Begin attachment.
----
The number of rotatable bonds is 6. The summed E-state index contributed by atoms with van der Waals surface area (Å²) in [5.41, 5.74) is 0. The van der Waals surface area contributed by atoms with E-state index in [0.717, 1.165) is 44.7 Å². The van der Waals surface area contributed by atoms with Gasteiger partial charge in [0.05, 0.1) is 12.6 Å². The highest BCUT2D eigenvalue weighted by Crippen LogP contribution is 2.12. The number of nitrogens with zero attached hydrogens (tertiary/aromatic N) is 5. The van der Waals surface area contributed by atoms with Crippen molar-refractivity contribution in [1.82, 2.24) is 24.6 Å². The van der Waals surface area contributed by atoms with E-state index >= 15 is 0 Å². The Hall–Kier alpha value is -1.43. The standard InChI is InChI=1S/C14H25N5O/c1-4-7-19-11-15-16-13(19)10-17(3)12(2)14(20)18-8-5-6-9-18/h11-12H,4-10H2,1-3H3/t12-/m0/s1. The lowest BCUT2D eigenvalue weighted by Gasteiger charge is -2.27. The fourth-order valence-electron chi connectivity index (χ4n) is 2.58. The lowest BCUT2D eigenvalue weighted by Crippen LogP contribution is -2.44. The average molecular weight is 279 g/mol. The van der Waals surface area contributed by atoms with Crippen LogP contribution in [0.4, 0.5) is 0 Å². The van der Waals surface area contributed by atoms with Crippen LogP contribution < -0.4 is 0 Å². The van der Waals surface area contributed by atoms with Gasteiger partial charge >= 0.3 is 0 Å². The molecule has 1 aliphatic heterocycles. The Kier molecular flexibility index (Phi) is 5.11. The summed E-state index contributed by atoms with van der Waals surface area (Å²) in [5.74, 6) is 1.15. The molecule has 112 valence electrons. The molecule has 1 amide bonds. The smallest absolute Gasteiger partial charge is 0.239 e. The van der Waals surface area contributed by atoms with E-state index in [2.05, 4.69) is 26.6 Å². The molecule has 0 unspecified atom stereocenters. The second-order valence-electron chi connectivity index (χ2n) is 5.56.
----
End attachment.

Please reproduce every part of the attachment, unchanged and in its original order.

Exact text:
The number of rotatable bonds is 6. The summed E-state index contributed by atoms with van der Waals surface area (Å²) in [5.41, 5.74) is 0. The van der Waals surface area contributed by atoms with E-state index in [0.717, 1.165) is 44.7 Å². The van der Waals surface area contributed by atoms with Gasteiger partial charge in [0.05, 0.1) is 12.6 Å². The highest BCUT2D eigenvalue weighted by Crippen LogP contribution is 2.12. The number of nitrogens with zero attached hydrogens (tertiary/aromatic N) is 5. The van der Waals surface area contributed by atoms with Crippen molar-refractivity contribution in [1.82, 2.24) is 24.6 Å². The van der Waals surface area contributed by atoms with E-state index >= 15 is 0 Å². The Hall–Kier alpha value is -1.43. The standard InChI is InChI=1S/C14H25N5O/c1-4-7-19-11-15-16-13(19)10-17(3)12(2)14(20)18-8-5-6-9-18/h11-12H,4-10H2,1-3H3/t12-/m0/s1. The lowest BCUT2D eigenvalue weighted by Gasteiger charge is -2.27. The fourth-order valence-electron chi connectivity index (χ4n) is 2.58. The lowest BCUT2D eigenvalue weighted by Crippen LogP contribution is -2.44. The average molecular weight is 279 g/mol. The van der Waals surface area contributed by atoms with Crippen LogP contribution in [0.4, 0.5) is 0 Å². The van der Waals surface area contributed by atoms with Crippen LogP contribution < -0.4 is 0 Å². The van der Waals surface area contributed by atoms with Gasteiger partial charge >= 0.3 is 0 Å². The molecule has 1 aliphatic heterocycles. The Kier molecular flexibility index (Phi) is 5.11. The summed E-state index contributed by atoms with van der Waals surface area (Å²) in [5.74, 6) is 1.15. The molecule has 112 valence electrons. The molecule has 1 amide bonds. The smallest absolute Gasteiger partial charge is 0.239 e. The van der Waals surface area contributed by atoms with E-state index in [2.05, 4.69) is 26.6 Å². The molecule has 0 unspecified atom stereocenters. The second-order valence-electron chi connectivity index (χ2n) is 5.56.